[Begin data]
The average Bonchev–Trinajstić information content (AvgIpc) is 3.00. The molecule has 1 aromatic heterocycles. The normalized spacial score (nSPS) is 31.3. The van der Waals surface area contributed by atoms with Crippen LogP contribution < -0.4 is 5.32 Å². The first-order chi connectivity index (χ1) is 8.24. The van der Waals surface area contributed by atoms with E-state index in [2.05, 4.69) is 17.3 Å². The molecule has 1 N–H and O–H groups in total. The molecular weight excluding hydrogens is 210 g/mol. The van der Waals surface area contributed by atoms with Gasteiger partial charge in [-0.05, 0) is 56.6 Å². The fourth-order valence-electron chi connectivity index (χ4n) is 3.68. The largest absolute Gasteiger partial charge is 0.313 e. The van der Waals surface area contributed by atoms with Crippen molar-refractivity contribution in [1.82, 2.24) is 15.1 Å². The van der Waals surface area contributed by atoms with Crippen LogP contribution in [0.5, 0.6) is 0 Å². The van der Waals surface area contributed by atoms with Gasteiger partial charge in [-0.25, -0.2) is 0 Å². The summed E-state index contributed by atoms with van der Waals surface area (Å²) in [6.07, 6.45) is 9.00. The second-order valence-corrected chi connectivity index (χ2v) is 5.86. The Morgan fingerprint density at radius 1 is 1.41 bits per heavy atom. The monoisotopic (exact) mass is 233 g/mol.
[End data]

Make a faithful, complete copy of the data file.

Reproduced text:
The average Bonchev–Trinajstić information content (AvgIpc) is 3.00. The molecule has 1 aromatic heterocycles. The normalized spacial score (nSPS) is 31.3. The van der Waals surface area contributed by atoms with Crippen LogP contribution < -0.4 is 5.32 Å². The first-order chi connectivity index (χ1) is 8.24. The van der Waals surface area contributed by atoms with E-state index in [2.05, 4.69) is 17.3 Å². The molecule has 1 N–H and O–H groups in total. The molecular weight excluding hydrogens is 210 g/mol. The van der Waals surface area contributed by atoms with Gasteiger partial charge in [-0.05, 0) is 56.6 Å². The fourth-order valence-electron chi connectivity index (χ4n) is 3.68. The largest absolute Gasteiger partial charge is 0.313 e. The van der Waals surface area contributed by atoms with Crippen molar-refractivity contribution in [1.82, 2.24) is 15.1 Å². The van der Waals surface area contributed by atoms with Crippen LogP contribution in [0.5, 0.6) is 0 Å². The van der Waals surface area contributed by atoms with Gasteiger partial charge in [-0.25, -0.2) is 0 Å². The summed E-state index contributed by atoms with van der Waals surface area (Å²) in [6.07, 6.45) is 9.00. The second-order valence-corrected chi connectivity index (χ2v) is 5.86. The Morgan fingerprint density at radius 1 is 1.41 bits per heavy atom. The monoisotopic (exact) mass is 233 g/mol.